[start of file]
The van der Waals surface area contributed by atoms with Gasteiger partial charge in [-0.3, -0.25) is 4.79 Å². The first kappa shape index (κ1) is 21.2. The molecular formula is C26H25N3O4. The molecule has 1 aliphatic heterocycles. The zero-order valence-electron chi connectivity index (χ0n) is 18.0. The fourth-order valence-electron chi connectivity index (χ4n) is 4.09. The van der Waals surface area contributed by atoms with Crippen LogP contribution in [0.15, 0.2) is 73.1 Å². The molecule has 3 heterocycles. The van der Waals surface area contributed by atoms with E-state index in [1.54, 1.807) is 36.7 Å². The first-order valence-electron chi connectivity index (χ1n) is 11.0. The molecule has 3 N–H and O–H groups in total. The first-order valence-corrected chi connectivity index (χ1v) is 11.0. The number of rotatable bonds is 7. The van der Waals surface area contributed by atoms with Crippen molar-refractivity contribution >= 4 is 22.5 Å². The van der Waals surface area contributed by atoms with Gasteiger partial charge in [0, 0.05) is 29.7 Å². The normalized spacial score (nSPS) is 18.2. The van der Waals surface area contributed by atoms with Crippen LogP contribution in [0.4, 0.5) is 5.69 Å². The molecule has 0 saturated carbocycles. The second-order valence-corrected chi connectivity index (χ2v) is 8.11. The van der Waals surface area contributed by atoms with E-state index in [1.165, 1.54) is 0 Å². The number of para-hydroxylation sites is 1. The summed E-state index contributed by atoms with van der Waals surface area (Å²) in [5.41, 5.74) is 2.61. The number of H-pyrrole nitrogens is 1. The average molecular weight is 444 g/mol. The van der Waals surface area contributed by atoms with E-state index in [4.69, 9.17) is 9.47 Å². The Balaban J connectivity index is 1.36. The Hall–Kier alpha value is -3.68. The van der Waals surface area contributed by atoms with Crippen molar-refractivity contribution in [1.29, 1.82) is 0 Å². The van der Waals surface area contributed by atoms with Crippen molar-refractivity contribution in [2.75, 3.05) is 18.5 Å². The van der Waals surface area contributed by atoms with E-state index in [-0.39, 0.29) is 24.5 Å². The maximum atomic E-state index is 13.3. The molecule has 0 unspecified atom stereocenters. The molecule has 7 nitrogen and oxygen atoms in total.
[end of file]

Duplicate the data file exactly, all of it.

The van der Waals surface area contributed by atoms with Gasteiger partial charge in [-0.3, -0.25) is 4.79 Å². The first kappa shape index (κ1) is 21.2. The molecular formula is C26H25N3O4. The molecule has 1 aliphatic heterocycles. The zero-order valence-electron chi connectivity index (χ0n) is 18.0. The fourth-order valence-electron chi connectivity index (χ4n) is 4.09. The van der Waals surface area contributed by atoms with Crippen LogP contribution in [0.15, 0.2) is 73.1 Å². The molecule has 3 heterocycles. The van der Waals surface area contributed by atoms with E-state index in [1.54, 1.807) is 36.7 Å². The first-order valence-electron chi connectivity index (χ1n) is 11.0. The molecule has 3 N–H and O–H groups in total. The first-order valence-corrected chi connectivity index (χ1v) is 11.0. The number of rotatable bonds is 7. The van der Waals surface area contributed by atoms with Crippen molar-refractivity contribution >= 4 is 22.5 Å². The van der Waals surface area contributed by atoms with Gasteiger partial charge in [0, 0.05) is 29.7 Å². The normalized spacial score (nSPS) is 18.2. The van der Waals surface area contributed by atoms with Crippen LogP contribution in [0.4, 0.5) is 5.69 Å². The molecule has 0 saturated carbocycles. The second-order valence-corrected chi connectivity index (χ2v) is 8.11. The van der Waals surface area contributed by atoms with E-state index in [1.165, 1.54) is 0 Å². The number of para-hydroxylation sites is 1. The summed E-state index contributed by atoms with van der Waals surface area (Å²) in [5.41, 5.74) is 2.61. The number of H-pyrrole nitrogens is 1. The average molecular weight is 444 g/mol. The van der Waals surface area contributed by atoms with E-state index in [4.69, 9.17) is 9.47 Å². The Balaban J connectivity index is 1.36. The Hall–Kier alpha value is -3.68. The van der Waals surface area contributed by atoms with Crippen molar-refractivity contribution in [1.29, 1.82) is 0 Å². The van der Waals surface area contributed by atoms with Crippen molar-refractivity contribution in [2.75, 3.05) is 18.5 Å². The van der Waals surface area contributed by atoms with E-state index in [-0.39, 0.29) is 24.5 Å². The maximum atomic E-state index is 13.3. The molecule has 0 unspecified atom stereocenters. The molecule has 7 nitrogen and oxygen atoms in total.